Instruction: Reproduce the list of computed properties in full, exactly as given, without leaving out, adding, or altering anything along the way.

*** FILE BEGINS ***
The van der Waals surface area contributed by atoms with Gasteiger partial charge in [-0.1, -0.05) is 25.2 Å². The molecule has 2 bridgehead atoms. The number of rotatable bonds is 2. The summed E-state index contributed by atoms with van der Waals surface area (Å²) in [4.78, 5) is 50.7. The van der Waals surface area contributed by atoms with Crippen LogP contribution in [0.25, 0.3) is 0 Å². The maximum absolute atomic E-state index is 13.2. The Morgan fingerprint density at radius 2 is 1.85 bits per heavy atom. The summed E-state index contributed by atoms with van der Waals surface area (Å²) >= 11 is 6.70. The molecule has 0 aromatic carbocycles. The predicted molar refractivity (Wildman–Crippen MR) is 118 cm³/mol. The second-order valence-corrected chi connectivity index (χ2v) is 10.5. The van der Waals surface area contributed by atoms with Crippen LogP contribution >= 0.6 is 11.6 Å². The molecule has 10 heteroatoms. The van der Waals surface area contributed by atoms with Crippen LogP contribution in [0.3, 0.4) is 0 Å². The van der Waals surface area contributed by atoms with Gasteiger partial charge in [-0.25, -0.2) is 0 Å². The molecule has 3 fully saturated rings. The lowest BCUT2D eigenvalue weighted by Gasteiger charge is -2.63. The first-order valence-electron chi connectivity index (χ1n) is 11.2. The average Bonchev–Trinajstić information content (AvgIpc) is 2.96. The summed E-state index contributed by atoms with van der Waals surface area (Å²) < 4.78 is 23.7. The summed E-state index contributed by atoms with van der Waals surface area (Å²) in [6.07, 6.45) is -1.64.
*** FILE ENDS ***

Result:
The van der Waals surface area contributed by atoms with Gasteiger partial charge in [-0.1, -0.05) is 25.2 Å². The molecule has 2 bridgehead atoms. The number of rotatable bonds is 2. The summed E-state index contributed by atoms with van der Waals surface area (Å²) in [4.78, 5) is 50.7. The van der Waals surface area contributed by atoms with Crippen LogP contribution in [0.25, 0.3) is 0 Å². The maximum absolute atomic E-state index is 13.2. The Morgan fingerprint density at radius 2 is 1.85 bits per heavy atom. The summed E-state index contributed by atoms with van der Waals surface area (Å²) >= 11 is 6.70. The molecule has 0 aromatic carbocycles. The predicted molar refractivity (Wildman–Crippen MR) is 118 cm³/mol. The second-order valence-corrected chi connectivity index (χ2v) is 10.5. The van der Waals surface area contributed by atoms with Crippen LogP contribution >= 0.6 is 11.6 Å². The molecule has 10 heteroatoms. The van der Waals surface area contributed by atoms with Crippen LogP contribution in [0.3, 0.4) is 0 Å². The van der Waals surface area contributed by atoms with Gasteiger partial charge in [-0.25, -0.2) is 0 Å². The molecule has 3 fully saturated rings. The lowest BCUT2D eigenvalue weighted by Gasteiger charge is -2.63. The first-order valence-electron chi connectivity index (χ1n) is 11.2. The average Bonchev–Trinajstić information content (AvgIpc) is 2.96. The summed E-state index contributed by atoms with van der Waals surface area (Å²) < 4.78 is 23.7. The summed E-state index contributed by atoms with van der Waals surface area (Å²) in [6.07, 6.45) is -1.64.